Islamic and Friendship Studies at Oberlin College

RP 6: Friendship in Music, on the Playground, and in Our Lives

Part I: A Work of Art

I picked a musical piece for the work of art that I think represents friendship: a song called “Strangers,” a cover a song written by the Kinks but performed by Lucius. It was difficult for me to find a recording online, but this one isn’t too bad:

https://www.youtube.com/watch?v=HfoHQ0qaQkc

 

I chose this piece in part due to the lyrics, in part the harmonies, and in part because of how these two women perform together. The words to the song are deeply felt, pulling at the heartstrings of anyone who has ever experienced a friendship that transcends articulation:

And we will share this road we walk
And mind our mouths and beware our talk
‘Till peace we find, tell you what I’ll do
All the things that I own I will share with you

The harmonies are of the realm of a friendship of difference, complimenting each other beautifully as they move in separate directions, but coming into complete alignment of the same notes for the last couple of chords, demonstrating how friends may move on different paths, but at the end of the day, support each other.

Lastly, these two women, whenever they perform, always dress the same and face each other. There is something incredibly beautiful about the ways in which they demonstrate their equality through their clothing, and the way in which they constantly check in with each other by facing each other head on while they sing. They do not face the audience, further emphasizing that they perform not for a crowd, but to create art together.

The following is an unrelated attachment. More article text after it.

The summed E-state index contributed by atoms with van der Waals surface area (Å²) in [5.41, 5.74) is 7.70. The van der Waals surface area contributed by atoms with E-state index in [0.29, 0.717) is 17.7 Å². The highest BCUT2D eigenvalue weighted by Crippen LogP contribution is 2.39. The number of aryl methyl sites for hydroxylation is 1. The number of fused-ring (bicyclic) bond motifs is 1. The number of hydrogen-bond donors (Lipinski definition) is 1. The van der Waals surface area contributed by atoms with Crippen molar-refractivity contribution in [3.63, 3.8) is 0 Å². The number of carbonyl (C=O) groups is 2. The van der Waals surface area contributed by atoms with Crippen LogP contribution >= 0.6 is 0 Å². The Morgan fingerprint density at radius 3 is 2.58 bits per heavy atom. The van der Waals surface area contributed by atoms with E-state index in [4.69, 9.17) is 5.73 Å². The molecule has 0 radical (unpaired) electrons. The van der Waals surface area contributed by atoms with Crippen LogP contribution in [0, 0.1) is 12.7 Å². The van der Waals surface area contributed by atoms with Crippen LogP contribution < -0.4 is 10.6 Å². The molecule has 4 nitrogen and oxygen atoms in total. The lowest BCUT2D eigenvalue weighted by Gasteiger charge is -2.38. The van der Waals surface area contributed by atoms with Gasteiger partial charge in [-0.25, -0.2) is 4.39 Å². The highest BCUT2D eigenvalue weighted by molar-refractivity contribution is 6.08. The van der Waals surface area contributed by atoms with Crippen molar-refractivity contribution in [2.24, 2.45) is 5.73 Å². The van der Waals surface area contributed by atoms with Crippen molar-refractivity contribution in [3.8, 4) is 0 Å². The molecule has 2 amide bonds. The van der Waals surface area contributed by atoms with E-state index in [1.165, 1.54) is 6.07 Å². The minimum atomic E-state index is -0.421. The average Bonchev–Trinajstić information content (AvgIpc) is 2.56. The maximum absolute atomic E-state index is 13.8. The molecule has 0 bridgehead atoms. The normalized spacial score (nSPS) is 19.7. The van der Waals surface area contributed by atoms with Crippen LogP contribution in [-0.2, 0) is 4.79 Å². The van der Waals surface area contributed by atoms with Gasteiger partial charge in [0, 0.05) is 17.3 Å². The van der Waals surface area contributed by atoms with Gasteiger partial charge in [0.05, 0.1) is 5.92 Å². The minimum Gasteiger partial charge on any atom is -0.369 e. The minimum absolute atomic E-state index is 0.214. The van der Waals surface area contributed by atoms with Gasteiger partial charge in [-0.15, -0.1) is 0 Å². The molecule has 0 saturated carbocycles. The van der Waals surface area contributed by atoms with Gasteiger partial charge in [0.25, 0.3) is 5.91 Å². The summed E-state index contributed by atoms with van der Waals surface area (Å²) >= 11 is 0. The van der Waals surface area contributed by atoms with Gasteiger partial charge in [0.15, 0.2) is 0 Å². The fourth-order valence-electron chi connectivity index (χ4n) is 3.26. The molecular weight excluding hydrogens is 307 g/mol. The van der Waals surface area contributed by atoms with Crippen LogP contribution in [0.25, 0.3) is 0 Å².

Part II: Institutionalizing Friendship

How can we potentially institutionalize a state of being, a dynamic between individuals? Truly, at a baseline, I do not think we can. That being said, we can institutionalize certain ideas that lead to the formation of friendship. The first thing that comes to my mind is educational systems and school. This is where we learn at a young age how to interact with others, and how friendships and the skills needed to sustain them are frequently formed. One of the most significant arenas for friendship to develop at school is outside of the classroom during recess. As children get older, recess is something that falls by the wayside. My school stopped having recess when we reached sixth grade, which is early, although it is an almost universally lost concept by the time young people reach high school. Even if children are not playing in the classical sense, providing a space where relationships can build and be developed is just as crucial as they age. The best way to institutionalize friendship is to institutionalize permanent time and space where young people can take a break from intellectualizing and have an opportunity for socializing.

 

 

Part III:

FRIENDSHIP RESOLUTION

 

WHEREAS friendship may be defined as the growing together of individuals; and

 

WHEREAS friendship is not bound by physical location, belief systems, race, sex, gender, sexuality, religion, or political stance; and

 

WHEREAS friendship bridges the gaps between those of differing ideologies to bring about empathy; and

 

WHEREAS friendship is a necessity for the betterment of individuals as well as the betterment of society; and

 

WHEREAS the presence of friendship enriches the livelihood, wellbeing, and physical health of individuals; and

 

WHEREAS friendship is a necessity to the human existence just as water, food, and shelter; and

 

WHEREAS friendship must be practiced as a right for all; and

WHEREAS the practices of friendship are applicable to the fostering of peace.

 

NOW, THEREFORE, BE IT RESOLVED that we of Professor Mahallati’s Friendship Class have a duty to foster and protect friendship in our lives so that we may demonstrate to others how to build and nurture friendships, with the hope that peace will sprout from these practices. Let this day, and every day henceforth, be one in which we practice and celebrate friendship.

 

 

I affirm I have adhered to the Honor Code on this assignment. (Cat Potts)

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